An activity, the exact analogue of that just described as applied to the Greek Bible, was exerted in the West upon the Latin, in which the necessities were of the same character. . But as the marginal notes consisted not only of explanations of individual words, but of longer remarks (cf. Tertullian, Adv. Valentinum, chap. vi. ), the term glossa came to mean the "assigned meaning of the passage," as for example in the Etymologice (i. 30) of Isidore of Seville and in a passage from Alcuin (MPL, ci. 858), though this did not exclude the older meaning of an elucidation of single words. But in

the case of Latin equivalents used to explain words in the text, it often occurred that they were written between the lines. From this the cus3. Trans- tom developed to reserve the margin ference to for the longer annotations which grew the West. into connected comment, to which in particular the term glossa in the singular was applied. Thus the word came to be equivalent often to "commentary," though it could still be used in its original sense of "explanation of obscure words." In the Middle Ages the word received a double connotation: it meant either explanation of single words or comment upon an entire work, such as the Bible. Some authorities used the term to designate the kere of the Hebrew Bible, others included part at least of the Masoretic apparatus. Then it meant any collection of exegetical explanatory remarks, whether written between the lines or on the margin or interjected paragraphically into the text. As an example of the kind of work to which this name was applied the work of Walafrid Strabo may be mentioned, a compilation from the writings of Alcuin, Ambrose, Augustine, Bede, Cassiodorus, Chrysostom, Gregory the Great, Haimo, Hesychius, Jerome, Isidore of Seville, Origen, Rabanus, and others, which for six centuries was the vale-mecum of exegesis (see Catenae, 8). The character of this work was, however, rather theological than philological. Mention should also be made in this place of the " Interlinear Gloss " of Anselm of Laon (d. 1117). From the fourteenth century on, many manuscripts of the Vulgate were enriched by the addition of these two works or of parts of them, together with the Postillce of Nicholas of Lyra and the Additiones of Paul of Burgos, written at the bottom and even so prirted. But with these there were also interlinear glossc,s which dealt with matters philological, some of which originated in the schools of the monasteries. Of course this same kind of work was done on other books, like the writings of Homer, patristic works, canons, hymns, legends, monastic rules, and the like. And these interlinear glosses natura#y developed into interlinear versions in the various tongues of the peoples to whom Christianity was conveyed.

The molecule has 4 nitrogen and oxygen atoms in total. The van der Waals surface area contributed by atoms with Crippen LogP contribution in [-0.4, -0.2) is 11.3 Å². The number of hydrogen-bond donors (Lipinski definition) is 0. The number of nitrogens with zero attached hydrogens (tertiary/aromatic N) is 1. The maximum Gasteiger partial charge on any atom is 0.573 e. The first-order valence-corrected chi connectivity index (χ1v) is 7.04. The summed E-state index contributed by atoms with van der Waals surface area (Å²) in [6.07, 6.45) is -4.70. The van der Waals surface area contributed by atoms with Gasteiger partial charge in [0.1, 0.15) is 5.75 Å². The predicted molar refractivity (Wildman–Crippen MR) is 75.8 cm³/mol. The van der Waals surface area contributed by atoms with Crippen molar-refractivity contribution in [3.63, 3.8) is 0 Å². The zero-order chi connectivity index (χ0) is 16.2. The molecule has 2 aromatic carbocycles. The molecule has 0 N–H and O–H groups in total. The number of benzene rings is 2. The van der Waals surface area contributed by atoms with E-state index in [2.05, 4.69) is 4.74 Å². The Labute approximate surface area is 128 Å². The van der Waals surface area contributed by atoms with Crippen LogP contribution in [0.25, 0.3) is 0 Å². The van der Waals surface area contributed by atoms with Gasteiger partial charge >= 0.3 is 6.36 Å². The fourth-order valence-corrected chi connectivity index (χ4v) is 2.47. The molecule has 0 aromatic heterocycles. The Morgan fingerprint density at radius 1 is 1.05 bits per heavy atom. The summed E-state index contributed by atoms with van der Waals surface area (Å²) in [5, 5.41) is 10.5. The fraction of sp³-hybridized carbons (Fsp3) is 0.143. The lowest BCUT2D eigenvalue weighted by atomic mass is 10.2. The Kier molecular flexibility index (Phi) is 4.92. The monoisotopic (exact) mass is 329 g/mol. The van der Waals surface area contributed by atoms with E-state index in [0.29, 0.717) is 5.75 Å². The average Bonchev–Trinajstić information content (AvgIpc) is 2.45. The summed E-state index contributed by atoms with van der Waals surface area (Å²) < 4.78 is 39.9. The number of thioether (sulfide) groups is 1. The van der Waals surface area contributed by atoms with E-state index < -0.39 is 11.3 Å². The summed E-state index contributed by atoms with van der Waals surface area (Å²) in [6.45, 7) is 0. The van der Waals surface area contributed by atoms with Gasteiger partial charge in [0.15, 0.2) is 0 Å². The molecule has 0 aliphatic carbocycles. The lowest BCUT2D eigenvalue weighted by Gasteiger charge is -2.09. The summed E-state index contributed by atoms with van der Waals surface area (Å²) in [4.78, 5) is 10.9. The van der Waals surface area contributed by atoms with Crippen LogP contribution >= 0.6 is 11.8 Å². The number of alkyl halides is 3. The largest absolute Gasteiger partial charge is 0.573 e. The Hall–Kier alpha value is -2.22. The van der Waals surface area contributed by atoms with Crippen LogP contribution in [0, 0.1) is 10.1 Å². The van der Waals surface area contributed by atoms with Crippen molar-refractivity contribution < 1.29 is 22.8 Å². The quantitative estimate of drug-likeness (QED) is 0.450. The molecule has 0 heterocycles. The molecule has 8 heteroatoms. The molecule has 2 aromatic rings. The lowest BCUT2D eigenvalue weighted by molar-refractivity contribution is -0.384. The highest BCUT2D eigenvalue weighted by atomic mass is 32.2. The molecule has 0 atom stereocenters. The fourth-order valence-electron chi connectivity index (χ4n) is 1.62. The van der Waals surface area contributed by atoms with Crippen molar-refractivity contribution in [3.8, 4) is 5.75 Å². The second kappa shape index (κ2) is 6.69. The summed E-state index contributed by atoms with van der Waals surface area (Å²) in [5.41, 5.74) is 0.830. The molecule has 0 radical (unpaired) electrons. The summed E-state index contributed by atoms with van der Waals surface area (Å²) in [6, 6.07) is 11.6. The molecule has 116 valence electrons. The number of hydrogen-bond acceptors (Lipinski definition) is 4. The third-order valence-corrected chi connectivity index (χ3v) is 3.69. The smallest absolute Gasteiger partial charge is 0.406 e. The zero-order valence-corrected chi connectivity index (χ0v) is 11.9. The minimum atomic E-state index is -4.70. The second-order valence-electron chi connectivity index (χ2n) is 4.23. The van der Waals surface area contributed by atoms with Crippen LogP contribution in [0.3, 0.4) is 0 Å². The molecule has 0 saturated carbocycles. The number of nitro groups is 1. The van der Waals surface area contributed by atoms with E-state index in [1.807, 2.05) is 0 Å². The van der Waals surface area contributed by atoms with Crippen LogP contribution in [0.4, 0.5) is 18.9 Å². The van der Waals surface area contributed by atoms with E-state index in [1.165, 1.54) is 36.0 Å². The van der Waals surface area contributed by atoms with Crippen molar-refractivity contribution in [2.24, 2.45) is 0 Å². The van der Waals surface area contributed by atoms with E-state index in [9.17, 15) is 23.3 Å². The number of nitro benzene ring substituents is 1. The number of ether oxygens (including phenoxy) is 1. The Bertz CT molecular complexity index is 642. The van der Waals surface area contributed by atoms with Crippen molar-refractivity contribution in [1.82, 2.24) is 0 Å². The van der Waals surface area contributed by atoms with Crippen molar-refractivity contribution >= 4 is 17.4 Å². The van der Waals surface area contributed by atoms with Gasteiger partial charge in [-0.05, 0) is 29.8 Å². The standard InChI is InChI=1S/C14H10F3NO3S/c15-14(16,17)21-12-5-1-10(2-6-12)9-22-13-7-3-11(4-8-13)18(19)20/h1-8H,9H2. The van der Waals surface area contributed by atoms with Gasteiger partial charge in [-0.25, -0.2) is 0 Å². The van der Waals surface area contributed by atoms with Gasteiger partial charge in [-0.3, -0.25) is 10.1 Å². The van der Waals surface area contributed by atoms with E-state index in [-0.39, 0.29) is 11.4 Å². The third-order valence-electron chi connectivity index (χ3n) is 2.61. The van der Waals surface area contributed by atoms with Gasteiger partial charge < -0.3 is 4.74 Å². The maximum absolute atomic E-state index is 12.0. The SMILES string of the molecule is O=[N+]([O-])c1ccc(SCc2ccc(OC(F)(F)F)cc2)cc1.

In another direction these glosses developed into a kind of literature which anticipated the work of encyclopedia (see Encyclopedia, Theological), 4. Influence of which Isidore's on Encyclo- Etymologiarum libri vigindi is a apeci-

pedic men (on this literature cf. S. Berger, Works. De glossarhs et compendiis exegeticis,